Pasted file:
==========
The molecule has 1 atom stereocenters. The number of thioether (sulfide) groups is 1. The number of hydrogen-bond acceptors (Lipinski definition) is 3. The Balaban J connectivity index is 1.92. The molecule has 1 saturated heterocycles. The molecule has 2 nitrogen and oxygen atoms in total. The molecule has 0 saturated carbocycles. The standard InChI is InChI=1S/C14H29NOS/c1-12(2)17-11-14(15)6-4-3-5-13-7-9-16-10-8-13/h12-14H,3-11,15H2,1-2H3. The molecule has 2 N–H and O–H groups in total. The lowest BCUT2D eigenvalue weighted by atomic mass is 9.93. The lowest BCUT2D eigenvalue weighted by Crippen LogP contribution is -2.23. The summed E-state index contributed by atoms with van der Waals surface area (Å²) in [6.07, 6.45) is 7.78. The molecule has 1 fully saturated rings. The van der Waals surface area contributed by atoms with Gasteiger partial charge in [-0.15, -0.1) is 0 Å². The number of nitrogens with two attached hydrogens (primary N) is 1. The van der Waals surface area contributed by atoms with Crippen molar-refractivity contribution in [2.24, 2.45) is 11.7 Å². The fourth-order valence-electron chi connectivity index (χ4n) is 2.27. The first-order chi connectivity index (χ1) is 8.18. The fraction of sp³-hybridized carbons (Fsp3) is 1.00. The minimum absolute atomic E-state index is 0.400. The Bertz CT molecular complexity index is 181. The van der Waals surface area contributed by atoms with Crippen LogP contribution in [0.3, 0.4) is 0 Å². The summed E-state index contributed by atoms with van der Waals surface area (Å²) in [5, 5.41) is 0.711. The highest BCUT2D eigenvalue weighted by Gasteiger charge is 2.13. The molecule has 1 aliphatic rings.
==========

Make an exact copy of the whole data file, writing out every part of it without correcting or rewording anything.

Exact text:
The molecule has 1 atom stereocenters. The number of thioether (sulfide) groups is 1. The number of hydrogen-bond acceptors (Lipinski definition) is 3. The Balaban J connectivity index is 1.92. The molecule has 1 saturated heterocycles. The molecule has 2 nitrogen and oxygen atoms in total. The molecule has 0 saturated carbocycles. The standard InChI is InChI=1S/C14H29NOS/c1-12(2)17-11-14(15)6-4-3-5-13-7-9-16-10-8-13/h12-14H,3-11,15H2,1-2H3. The molecule has 2 N–H and O–H groups in total. The lowest BCUT2D eigenvalue weighted by atomic mass is 9.93. The lowest BCUT2D eigenvalue weighted by Crippen LogP contribution is -2.23. The summed E-state index contributed by atoms with van der Waals surface area (Å²) in [6.07, 6.45) is 7.78. The molecule has 1 fully saturated rings. The van der Waals surface area contributed by atoms with Gasteiger partial charge in [-0.15, -0.1) is 0 Å². The number of nitrogens with two attached hydrogens (primary N) is 1. The van der Waals surface area contributed by atoms with Crippen molar-refractivity contribution in [2.24, 2.45) is 11.7 Å². The fourth-order valence-electron chi connectivity index (χ4n) is 2.27. The first-order chi connectivity index (χ1) is 8.18. The fraction of sp³-hybridized carbons (Fsp3) is 1.00. The minimum absolute atomic E-state index is 0.400. The Bertz CT molecular complexity index is 181. The van der Waals surface area contributed by atoms with Crippen LogP contribution in [0.3, 0.4) is 0 Å². The summed E-state index contributed by atoms with van der Waals surface area (Å²) in [5, 5.41) is 0.711. The highest BCUT2D eigenvalue weighted by Gasteiger charge is 2.13. The molecule has 1 aliphatic rings.